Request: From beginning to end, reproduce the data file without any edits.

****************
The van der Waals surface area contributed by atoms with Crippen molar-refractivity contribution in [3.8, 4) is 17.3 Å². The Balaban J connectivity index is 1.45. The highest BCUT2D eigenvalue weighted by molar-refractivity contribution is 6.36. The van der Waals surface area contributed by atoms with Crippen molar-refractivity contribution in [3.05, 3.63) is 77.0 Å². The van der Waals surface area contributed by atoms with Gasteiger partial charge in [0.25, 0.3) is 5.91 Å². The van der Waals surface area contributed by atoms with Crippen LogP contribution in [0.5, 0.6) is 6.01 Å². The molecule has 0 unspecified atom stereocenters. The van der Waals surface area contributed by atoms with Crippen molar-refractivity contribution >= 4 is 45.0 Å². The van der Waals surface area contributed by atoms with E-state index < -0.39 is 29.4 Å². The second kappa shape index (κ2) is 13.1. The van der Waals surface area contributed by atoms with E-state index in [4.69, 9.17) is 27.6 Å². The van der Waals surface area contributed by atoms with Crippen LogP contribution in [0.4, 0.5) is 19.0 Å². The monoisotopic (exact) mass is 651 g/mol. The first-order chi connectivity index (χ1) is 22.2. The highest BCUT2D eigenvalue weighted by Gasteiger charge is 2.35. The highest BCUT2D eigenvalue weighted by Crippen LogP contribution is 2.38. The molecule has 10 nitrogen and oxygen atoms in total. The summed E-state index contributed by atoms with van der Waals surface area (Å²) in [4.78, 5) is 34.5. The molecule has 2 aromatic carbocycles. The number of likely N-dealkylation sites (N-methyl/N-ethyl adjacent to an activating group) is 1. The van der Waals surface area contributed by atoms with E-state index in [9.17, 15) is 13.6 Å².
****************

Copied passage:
The van der Waals surface area contributed by atoms with Crippen molar-refractivity contribution in [3.8, 4) is 17.3 Å². The Balaban J connectivity index is 1.45. The highest BCUT2D eigenvalue weighted by molar-refractivity contribution is 6.36. The van der Waals surface area contributed by atoms with Crippen molar-refractivity contribution in [3.05, 3.63) is 77.0 Å². The van der Waals surface area contributed by atoms with Gasteiger partial charge in [0.25, 0.3) is 5.91 Å². The van der Waals surface area contributed by atoms with Crippen LogP contribution in [0.5, 0.6) is 6.01 Å². The molecule has 0 unspecified atom stereocenters. The van der Waals surface area contributed by atoms with Crippen molar-refractivity contribution >= 4 is 45.0 Å². The van der Waals surface area contributed by atoms with E-state index < -0.39 is 29.4 Å². The second kappa shape index (κ2) is 13.1. The van der Waals surface area contributed by atoms with E-state index in [4.69, 9.17) is 27.6 Å². The van der Waals surface area contributed by atoms with Crippen LogP contribution in [0.4, 0.5) is 19.0 Å². The monoisotopic (exact) mass is 651 g/mol. The first-order chi connectivity index (χ1) is 22.2. The highest BCUT2D eigenvalue weighted by Gasteiger charge is 2.35. The highest BCUT2D eigenvalue weighted by Crippen LogP contribution is 2.38. The molecule has 10 nitrogen and oxygen atoms in total. The summed E-state index contributed by atoms with van der Waals surface area (Å²) in [4.78, 5) is 34.5. The molecule has 2 aromatic carbocycles. The number of likely N-dealkylation sites (N-methyl/N-ethyl adjacent to an activating group) is 1. The van der Waals surface area contributed by atoms with E-state index in [9.17, 15) is 13.6 Å².